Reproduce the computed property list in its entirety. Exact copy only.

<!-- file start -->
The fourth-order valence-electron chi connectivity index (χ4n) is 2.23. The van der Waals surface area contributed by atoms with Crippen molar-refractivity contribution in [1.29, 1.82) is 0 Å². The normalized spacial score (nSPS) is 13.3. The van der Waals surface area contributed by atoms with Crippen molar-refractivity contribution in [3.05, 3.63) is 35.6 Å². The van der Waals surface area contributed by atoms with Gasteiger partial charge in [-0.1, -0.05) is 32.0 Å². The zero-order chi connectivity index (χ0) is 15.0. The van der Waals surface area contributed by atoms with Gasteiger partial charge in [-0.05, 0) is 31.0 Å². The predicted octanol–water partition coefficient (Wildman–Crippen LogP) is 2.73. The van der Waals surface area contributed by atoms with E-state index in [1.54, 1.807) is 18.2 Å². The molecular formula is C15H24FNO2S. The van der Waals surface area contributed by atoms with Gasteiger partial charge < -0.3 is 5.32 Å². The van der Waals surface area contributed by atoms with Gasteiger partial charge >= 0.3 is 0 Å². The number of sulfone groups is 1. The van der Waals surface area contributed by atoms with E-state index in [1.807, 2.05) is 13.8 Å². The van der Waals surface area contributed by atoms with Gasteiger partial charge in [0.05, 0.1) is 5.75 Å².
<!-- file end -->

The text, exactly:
The fourth-order valence-electron chi connectivity index (χ4n) is 2.23. The van der Waals surface area contributed by atoms with Crippen molar-refractivity contribution in [1.29, 1.82) is 0 Å². The normalized spacial score (nSPS) is 13.3. The van der Waals surface area contributed by atoms with Crippen molar-refractivity contribution in [3.05, 3.63) is 35.6 Å². The van der Waals surface area contributed by atoms with Gasteiger partial charge in [-0.1, -0.05) is 32.0 Å². The zero-order chi connectivity index (χ0) is 15.0. The van der Waals surface area contributed by atoms with Gasteiger partial charge in [-0.05, 0) is 31.0 Å². The predicted octanol–water partition coefficient (Wildman–Crippen LogP) is 2.73. The van der Waals surface area contributed by atoms with E-state index in [1.54, 1.807) is 18.2 Å². The molecular formula is C15H24FNO2S. The van der Waals surface area contributed by atoms with Gasteiger partial charge < -0.3 is 5.32 Å². The van der Waals surface area contributed by atoms with Gasteiger partial charge >= 0.3 is 0 Å². The number of sulfone groups is 1. The van der Waals surface area contributed by atoms with E-state index in [1.807, 2.05) is 13.8 Å². The van der Waals surface area contributed by atoms with Gasteiger partial charge in [0.05, 0.1) is 5.75 Å².